Off-duty nurse honored for saving drowning child

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Honored nurse, Amanda Smith (Right) and Shelby Parker (left) pose with Ryan Parker (Source: 3TV/CBS 5) Honored nurse, Amanda Smith (Right) and Shelby Parker (left) pose with Ryan Parker (Source: 3TV/CBS 5)
Scottsdale Fire and AMR-Life Line honor nurse, Amanda Smith (third front right) (Soruce: 3TV/CBS 5) Scottsdale Fire and AMR-Life Line honor nurse, Amanda Smith (third front right) (Soruce: 3TV/CBS 5)
(Source: 3TV/ CBS 5) (Source: 3TV/ CBS 5)
(Source: 3TV/ CBS 5) (Source: 3TV/ CBS 5)
SCOTTSDALE, AZ (3TV/CBS 5) -

An off-duty nurse was honored by the Scottsdale Fire Department and American Medical Response Lifeline Monday morning for her quick and calm response that helped save a drowning child.

At the beginning of June, Shelby Parker and her son, Ryan, were at a community pool when her son slipped out of her sight.

Shelby soon noticed him at the bottom of the pool and immediately jumped in and pulled him out. 

Amanda Smith, a nurse at HonorHealth Scottsdale Medical Center, was nearby and immediately responded to Parker's cry for help.

Smith performed CPR on Ryan and said she was glad she was in the right place at the right time.

"I don't remember making any decisions after that point, I just remember running around the pool, met her here on the steps, took him and said 'I'm a nurse. I can do CPR' and just started," said Smith. "I did what anybody in my position would have done. Anybody that has my training would have jumped up, jumped in and that is what life is all about."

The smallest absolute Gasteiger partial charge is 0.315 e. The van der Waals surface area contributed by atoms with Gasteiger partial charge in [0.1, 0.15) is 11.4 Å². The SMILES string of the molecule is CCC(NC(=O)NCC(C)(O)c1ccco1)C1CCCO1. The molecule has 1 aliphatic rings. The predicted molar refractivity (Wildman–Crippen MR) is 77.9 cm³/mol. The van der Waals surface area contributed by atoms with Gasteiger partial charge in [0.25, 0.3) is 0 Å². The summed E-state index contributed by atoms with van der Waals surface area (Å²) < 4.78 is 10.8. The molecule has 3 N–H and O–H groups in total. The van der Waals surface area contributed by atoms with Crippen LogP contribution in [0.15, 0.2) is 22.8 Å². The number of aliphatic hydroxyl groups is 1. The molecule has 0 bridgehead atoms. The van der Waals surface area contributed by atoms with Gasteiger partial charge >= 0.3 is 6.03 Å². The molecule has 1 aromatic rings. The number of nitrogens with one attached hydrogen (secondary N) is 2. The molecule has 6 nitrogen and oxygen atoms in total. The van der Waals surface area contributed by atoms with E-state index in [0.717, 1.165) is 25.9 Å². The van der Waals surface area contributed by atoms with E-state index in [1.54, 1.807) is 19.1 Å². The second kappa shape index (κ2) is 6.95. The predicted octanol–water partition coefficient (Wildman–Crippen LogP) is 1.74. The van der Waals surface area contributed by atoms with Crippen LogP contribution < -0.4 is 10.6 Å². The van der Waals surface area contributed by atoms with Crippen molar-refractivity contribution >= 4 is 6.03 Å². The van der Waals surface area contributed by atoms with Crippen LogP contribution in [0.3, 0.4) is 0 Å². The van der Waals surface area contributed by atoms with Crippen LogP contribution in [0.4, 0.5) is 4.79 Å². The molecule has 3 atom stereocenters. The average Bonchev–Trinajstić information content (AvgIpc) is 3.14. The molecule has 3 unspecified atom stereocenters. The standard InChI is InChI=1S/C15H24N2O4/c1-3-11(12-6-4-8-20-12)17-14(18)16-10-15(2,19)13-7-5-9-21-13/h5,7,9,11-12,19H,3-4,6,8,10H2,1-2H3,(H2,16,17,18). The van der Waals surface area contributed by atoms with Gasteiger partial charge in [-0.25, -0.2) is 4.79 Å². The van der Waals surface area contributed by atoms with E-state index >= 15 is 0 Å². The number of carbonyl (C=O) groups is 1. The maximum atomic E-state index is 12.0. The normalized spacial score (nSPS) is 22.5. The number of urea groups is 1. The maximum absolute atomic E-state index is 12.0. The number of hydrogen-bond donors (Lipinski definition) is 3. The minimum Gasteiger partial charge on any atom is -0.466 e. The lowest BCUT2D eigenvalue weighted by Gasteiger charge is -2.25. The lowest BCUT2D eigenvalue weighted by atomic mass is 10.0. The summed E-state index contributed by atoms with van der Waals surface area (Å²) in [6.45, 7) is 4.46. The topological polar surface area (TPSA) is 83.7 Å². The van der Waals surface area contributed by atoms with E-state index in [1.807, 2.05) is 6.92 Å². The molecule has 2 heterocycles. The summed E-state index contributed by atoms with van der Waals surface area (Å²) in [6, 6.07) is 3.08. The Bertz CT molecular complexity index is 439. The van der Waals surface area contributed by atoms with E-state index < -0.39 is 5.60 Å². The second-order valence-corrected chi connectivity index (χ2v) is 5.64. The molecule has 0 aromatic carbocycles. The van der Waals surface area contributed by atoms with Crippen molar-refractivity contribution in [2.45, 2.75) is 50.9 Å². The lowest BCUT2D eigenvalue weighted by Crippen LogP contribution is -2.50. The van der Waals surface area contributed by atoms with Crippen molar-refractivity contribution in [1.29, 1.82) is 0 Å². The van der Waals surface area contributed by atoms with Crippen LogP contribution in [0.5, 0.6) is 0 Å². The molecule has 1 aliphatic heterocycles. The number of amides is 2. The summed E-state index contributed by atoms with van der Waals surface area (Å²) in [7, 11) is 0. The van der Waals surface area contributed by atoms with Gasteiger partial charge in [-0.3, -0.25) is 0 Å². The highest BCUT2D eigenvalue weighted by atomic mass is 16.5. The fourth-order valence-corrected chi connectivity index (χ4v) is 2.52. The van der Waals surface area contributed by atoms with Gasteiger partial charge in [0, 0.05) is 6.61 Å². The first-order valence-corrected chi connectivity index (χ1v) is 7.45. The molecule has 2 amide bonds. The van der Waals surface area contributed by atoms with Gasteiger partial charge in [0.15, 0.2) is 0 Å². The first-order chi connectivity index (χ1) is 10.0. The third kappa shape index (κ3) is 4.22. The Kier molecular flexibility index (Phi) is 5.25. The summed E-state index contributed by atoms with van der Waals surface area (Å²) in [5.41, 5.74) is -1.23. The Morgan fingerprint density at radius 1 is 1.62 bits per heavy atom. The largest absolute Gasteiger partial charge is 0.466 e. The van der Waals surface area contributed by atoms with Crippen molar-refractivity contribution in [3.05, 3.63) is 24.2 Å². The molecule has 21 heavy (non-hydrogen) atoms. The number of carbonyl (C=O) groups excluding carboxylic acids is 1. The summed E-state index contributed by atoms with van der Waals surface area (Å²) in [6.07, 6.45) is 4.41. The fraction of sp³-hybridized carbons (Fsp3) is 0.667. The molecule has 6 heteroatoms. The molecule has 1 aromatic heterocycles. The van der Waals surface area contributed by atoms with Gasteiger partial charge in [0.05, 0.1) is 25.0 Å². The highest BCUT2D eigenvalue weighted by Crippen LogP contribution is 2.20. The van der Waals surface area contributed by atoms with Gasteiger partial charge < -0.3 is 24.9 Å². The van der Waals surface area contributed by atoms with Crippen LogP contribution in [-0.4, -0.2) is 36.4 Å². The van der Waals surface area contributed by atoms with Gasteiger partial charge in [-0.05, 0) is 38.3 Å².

Smith said she also had Parker perform breaths on him, assisting in his resuscitation, so that she knew as a mother that she had helped.

As rescue crews arrived on the scene, Ryan was beginning to throw up some water. He regained consciousness on the way to the hospital.

Parker said she could never judge a parent who is going through something like this because of how fast the incident can unfold.

"Amanda was truly doing God's work that day. He's meant to survive and she is the angel that saved him and I thank her so much," said Parker. "It felt like the whole city came out to save my son and I'm so thankful to them."

Officials say that adult supervision, wearing life jackets and swimming classes are all necessary precautions for children before putting them in the pool.

Ryan is now enrolled in swimming lessons at AquaSafe and Parker says he enjoys being in the water.

CPR and first aid classes are offered by Scottsdale Fire. Visit www.ScottsdaleAZ.gov and search “CPR Classes."

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